People do this all the time with new stories, and the truth or fictionality of the story doesn’t much matter; what counts is the story itself.
At the end of my second novel, Slow River, there is an Author’s Note which reads, in part, “There is a disturbing tendency among readers…to assume that any woman who writes about abuse…must be speaking from her own experience… Should anyone be tempted to assume otherwise, let me be explicit: Slow River is fiction, not autobiography. I made it up.” Like most fiction, this is a lie, but true.
Although most of the things that happen to Lore in Slow River never happened to me, I have felt most of the things she feels. To some extent, all good fiction is emotionally autobiographical. It’s impossible to describe a particular emotion well unless you’ve experienced it: a man who has never been in love or woman who has never been hungry won’t be able, respectively, to describe characters who love or hunger. This doesn’t necessarily mean, for example, that you have to be scared of spiders to write about a character who is arachnophobic, only that you have to have experienced fear itself. The adrenalin surge of fear—shaking muscles, dry mouth, and racing heart—is universal, so once a writer has experienced it, it’s relatively easy to transpose it to another key. All the primary, basic-drive feelings—lust, anger, hunger—are universal; it’s the circumstances under which we feel those emotions, and how we then choose to act in those circumstances, that are the subject of fiction.
But I’m being disingenuous because, of course, Slow River bears a much closer relation to my life than just the emotions I ascribe to its various characters. To understand why I thought such an Author’s Note necessary, or even relevant, you need to understand why I write, or at least part of why I do so.
One thing I have learnt about myself is that I enjoy forming theories. Give me a bunch of facts that appear related, and I’ll do my best to come up with a theory to explain it all. It’s a game I play: always trying to figure out how the world—people, plants, political systems—works. My favourite theories are the ones in which several other theories interconnect. One of the ways in which I use fiction is as a test ground for these theories.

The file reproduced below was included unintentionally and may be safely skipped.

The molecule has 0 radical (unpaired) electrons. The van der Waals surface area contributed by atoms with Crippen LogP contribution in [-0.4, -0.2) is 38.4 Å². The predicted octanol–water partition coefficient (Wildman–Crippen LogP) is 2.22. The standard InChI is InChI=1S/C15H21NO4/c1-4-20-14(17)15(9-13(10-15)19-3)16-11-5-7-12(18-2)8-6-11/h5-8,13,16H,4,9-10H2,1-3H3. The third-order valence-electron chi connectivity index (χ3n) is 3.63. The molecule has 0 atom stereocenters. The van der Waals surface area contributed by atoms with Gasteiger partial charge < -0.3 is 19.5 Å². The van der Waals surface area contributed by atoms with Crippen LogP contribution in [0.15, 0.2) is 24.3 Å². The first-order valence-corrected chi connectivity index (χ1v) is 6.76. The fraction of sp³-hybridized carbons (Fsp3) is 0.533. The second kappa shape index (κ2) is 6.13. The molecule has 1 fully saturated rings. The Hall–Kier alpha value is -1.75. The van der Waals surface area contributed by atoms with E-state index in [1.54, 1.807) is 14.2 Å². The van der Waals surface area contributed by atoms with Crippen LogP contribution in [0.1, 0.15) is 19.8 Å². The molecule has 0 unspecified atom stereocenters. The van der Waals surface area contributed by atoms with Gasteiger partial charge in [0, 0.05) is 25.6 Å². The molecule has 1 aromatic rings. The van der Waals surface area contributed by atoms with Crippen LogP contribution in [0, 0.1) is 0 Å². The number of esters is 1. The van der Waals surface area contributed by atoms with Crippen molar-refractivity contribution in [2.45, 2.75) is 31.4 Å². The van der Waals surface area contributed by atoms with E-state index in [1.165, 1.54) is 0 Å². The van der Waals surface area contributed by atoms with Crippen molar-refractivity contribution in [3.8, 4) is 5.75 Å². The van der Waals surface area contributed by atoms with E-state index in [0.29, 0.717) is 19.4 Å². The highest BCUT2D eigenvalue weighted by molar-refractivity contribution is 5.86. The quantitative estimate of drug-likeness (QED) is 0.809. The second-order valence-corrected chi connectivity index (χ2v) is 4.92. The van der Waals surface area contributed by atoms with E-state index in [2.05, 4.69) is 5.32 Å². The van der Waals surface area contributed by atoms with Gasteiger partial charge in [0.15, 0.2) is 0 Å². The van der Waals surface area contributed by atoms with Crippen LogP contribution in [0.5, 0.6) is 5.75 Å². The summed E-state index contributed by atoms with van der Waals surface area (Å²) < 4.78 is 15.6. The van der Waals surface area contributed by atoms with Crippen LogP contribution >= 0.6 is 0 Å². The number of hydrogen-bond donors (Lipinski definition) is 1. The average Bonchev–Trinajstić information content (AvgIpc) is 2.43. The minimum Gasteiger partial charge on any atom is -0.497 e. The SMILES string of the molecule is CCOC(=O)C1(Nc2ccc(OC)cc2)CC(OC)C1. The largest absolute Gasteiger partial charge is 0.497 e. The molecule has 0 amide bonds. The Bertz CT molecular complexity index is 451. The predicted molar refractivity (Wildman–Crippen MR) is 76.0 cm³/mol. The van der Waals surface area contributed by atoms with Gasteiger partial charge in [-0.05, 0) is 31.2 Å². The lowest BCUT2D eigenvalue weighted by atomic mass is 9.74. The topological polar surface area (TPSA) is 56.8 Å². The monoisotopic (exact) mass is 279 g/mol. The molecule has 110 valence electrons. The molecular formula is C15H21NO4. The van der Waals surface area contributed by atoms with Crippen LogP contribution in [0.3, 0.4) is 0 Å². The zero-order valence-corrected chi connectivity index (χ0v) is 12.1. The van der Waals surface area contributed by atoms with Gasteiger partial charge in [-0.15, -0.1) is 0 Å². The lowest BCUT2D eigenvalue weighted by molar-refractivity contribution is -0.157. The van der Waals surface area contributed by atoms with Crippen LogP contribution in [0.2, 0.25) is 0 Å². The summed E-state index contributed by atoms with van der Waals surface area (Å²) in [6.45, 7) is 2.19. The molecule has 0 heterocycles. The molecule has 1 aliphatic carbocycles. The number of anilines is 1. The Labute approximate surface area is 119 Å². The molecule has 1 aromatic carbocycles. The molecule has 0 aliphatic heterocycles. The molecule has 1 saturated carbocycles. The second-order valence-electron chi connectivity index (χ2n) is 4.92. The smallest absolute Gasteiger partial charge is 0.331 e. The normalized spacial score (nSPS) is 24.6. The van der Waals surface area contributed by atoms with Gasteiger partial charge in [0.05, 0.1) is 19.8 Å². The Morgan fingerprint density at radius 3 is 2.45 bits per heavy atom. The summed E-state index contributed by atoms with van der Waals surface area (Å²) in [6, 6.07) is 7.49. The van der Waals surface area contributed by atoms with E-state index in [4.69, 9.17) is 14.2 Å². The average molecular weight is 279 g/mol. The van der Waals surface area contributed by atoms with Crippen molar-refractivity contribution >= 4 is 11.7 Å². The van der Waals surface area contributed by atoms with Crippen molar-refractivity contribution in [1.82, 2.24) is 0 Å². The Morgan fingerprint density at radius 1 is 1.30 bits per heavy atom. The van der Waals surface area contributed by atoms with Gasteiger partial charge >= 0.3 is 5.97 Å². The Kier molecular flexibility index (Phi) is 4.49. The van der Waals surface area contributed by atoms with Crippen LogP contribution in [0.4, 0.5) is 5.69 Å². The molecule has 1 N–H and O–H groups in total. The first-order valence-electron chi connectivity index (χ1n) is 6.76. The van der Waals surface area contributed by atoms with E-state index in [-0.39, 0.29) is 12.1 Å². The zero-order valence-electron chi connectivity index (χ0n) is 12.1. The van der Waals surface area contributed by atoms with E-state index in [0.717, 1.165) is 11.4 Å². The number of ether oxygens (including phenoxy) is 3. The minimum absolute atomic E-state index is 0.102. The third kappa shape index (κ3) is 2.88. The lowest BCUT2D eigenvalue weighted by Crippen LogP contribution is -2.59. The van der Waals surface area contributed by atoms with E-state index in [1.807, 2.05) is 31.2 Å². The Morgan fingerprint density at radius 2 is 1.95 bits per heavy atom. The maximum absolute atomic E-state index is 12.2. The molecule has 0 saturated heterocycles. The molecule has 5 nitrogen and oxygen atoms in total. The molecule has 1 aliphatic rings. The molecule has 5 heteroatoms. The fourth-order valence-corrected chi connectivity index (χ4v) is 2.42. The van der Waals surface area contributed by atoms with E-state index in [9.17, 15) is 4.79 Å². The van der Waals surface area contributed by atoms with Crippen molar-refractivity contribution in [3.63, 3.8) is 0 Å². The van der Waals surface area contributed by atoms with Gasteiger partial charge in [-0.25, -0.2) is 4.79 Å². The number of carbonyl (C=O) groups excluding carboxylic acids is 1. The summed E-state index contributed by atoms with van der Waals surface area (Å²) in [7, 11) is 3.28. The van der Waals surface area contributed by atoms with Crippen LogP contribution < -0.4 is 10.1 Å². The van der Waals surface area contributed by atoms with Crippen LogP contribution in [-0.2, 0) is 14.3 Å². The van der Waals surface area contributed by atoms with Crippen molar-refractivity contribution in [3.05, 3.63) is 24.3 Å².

The theories I test, revise, and test again most often are the ones about myself, the ones that try to answer the question, “Why and how did I become who I am?” (The fact that “who I am” is not a constant doesn’t make this any easier, but it does provide endless material.) An inevitable corollary of this question is, “Why and how did other people become who they are?” Slow River is largely concerned with a question that nagged at me for a long, long time: How come I spent many years living a rather squalid existence (no job, no prospects of making money legally, few scruples), yet managed to find my way out, to the quite staid and respectable life I have now, when others in the same situation never escaped? In the course of writing the book, I found that the answer to my question was that the question itself was not valid: people are never in the same situation. They might appear to be, but the similarities are superficial. In the novel, for example, although Lore and Spanner seemed to be in the same boat—no money, no family, no official existence, no resources but their bodies and their wits and the ability to use both without conscience—their situations were utterly different. Lore had been born to privilege. Her sense of self, her experience, both practical and cultural, her view of the world as a generally tameable place was at odds with Spanner’s. Lore could hope and Spanner could not. In the same way, you and I might appear to be in the same situation but we would have come to it from two vastly different places, via different paths, and bringing with us different internal resources. Our emotional and practical responses to the circumstances would be, like us, unique. When I understood this, my understanding of my whole past and all the other people in it changed; many of the value judgments fell away: I wasn’t better than others, or worse—just different. The story of Slow River mattered as much to me, the writer, as to any reader.